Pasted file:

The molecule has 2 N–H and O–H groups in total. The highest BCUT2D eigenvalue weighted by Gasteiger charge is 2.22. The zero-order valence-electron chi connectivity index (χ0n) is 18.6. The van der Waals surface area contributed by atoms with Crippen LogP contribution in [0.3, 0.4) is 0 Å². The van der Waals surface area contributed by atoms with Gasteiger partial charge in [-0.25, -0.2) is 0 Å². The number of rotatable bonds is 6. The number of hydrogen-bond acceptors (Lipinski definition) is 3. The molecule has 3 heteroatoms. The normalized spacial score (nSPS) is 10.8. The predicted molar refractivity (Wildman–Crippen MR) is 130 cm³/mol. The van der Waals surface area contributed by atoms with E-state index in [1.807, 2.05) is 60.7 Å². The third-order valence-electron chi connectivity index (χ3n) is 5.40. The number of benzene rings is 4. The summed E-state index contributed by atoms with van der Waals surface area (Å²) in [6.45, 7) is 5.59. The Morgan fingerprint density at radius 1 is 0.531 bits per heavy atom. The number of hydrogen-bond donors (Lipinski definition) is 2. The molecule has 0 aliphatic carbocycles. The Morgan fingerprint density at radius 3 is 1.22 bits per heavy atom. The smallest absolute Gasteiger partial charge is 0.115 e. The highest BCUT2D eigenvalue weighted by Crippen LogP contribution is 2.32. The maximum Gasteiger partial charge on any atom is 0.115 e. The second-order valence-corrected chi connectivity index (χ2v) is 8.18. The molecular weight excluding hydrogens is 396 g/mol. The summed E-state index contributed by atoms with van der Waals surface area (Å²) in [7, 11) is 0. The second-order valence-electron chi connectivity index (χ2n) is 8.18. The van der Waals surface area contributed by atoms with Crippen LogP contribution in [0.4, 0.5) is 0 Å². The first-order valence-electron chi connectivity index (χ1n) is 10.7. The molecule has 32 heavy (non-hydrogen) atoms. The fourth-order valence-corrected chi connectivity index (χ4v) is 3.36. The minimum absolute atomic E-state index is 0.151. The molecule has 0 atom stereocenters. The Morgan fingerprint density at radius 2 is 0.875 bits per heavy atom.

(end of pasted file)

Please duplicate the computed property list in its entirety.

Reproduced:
The molecule has 2 N–H and O–H groups in total. The highest BCUT2D eigenvalue weighted by Gasteiger charge is 2.22. The zero-order valence-electron chi connectivity index (χ0n) is 18.6. The van der Waals surface area contributed by atoms with Crippen LogP contribution in [0.3, 0.4) is 0 Å². The van der Waals surface area contributed by atoms with Gasteiger partial charge in [-0.25, -0.2) is 0 Å². The number of rotatable bonds is 6. The number of hydrogen-bond acceptors (Lipinski definition) is 3. The molecule has 3 heteroatoms. The normalized spacial score (nSPS) is 10.8. The predicted molar refractivity (Wildman–Crippen MR) is 130 cm³/mol. The van der Waals surface area contributed by atoms with E-state index in [1.807, 2.05) is 60.7 Å². The third-order valence-electron chi connectivity index (χ3n) is 5.40. The number of benzene rings is 4. The summed E-state index contributed by atoms with van der Waals surface area (Å²) in [6.45, 7) is 5.59. The Morgan fingerprint density at radius 1 is 0.531 bits per heavy atom. The number of hydrogen-bond donors (Lipinski definition) is 2. The molecule has 0 aliphatic carbocycles. The Morgan fingerprint density at radius 3 is 1.22 bits per heavy atom. The smallest absolute Gasteiger partial charge is 0.115 e. The highest BCUT2D eigenvalue weighted by Crippen LogP contribution is 2.32. The maximum Gasteiger partial charge on any atom is 0.115 e. The second-order valence-corrected chi connectivity index (χ2v) is 8.18. The molecular weight excluding hydrogens is 396 g/mol. The summed E-state index contributed by atoms with van der Waals surface area (Å²) in [7, 11) is 0. The second-order valence-electron chi connectivity index (χ2n) is 8.18. The van der Waals surface area contributed by atoms with Crippen LogP contribution in [0.4, 0.5) is 0 Å². The first-order valence-electron chi connectivity index (χ1n) is 10.7. The molecule has 32 heavy (non-hydrogen) atoms. The fourth-order valence-corrected chi connectivity index (χ4v) is 3.36. The minimum absolute atomic E-state index is 0.151. The molecule has 0 atom stereocenters. The Morgan fingerprint density at radius 2 is 0.875 bits per heavy atom.